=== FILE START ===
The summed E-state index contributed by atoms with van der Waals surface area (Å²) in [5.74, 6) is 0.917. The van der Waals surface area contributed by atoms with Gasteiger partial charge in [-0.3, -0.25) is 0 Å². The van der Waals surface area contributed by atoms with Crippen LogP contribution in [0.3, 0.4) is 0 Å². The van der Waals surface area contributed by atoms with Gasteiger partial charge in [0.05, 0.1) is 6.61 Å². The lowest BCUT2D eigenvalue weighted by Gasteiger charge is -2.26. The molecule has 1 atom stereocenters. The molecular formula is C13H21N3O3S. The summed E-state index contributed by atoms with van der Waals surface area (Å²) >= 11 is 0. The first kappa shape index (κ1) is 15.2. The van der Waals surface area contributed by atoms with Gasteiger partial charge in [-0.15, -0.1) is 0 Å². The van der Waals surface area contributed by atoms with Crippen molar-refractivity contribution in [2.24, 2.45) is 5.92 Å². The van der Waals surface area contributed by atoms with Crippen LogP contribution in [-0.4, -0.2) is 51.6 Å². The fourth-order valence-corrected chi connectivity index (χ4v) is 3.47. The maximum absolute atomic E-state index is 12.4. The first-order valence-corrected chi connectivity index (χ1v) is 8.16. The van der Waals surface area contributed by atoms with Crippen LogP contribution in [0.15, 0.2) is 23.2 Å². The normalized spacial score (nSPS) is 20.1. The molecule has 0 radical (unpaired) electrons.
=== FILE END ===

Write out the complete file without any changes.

The summed E-state index contributed by atoms with van der Waals surface area (Å²) in [5.74, 6) is 0.917. The van der Waals surface area contributed by atoms with Gasteiger partial charge in [-0.3, -0.25) is 0 Å². The van der Waals surface area contributed by atoms with Crippen LogP contribution in [0.3, 0.4) is 0 Å². The van der Waals surface area contributed by atoms with Gasteiger partial charge in [0.05, 0.1) is 6.61 Å². The lowest BCUT2D eigenvalue weighted by Gasteiger charge is -2.26. The molecule has 1 atom stereocenters. The molecular formula is C13H21N3O3S. The summed E-state index contributed by atoms with van der Waals surface area (Å²) >= 11 is 0. The first kappa shape index (κ1) is 15.2. The van der Waals surface area contributed by atoms with Gasteiger partial charge in [-0.15, -0.1) is 0 Å². The van der Waals surface area contributed by atoms with Crippen molar-refractivity contribution in [2.24, 2.45) is 5.92 Å². The van der Waals surface area contributed by atoms with Crippen LogP contribution in [-0.4, -0.2) is 51.6 Å². The fourth-order valence-corrected chi connectivity index (χ4v) is 3.47. The maximum absolute atomic E-state index is 12.4. The first-order valence-corrected chi connectivity index (χ1v) is 8.16. The van der Waals surface area contributed by atoms with Crippen LogP contribution in [0.15, 0.2) is 23.2 Å². The normalized spacial score (nSPS) is 20.1. The molecule has 0 radical (unpaired) electrons.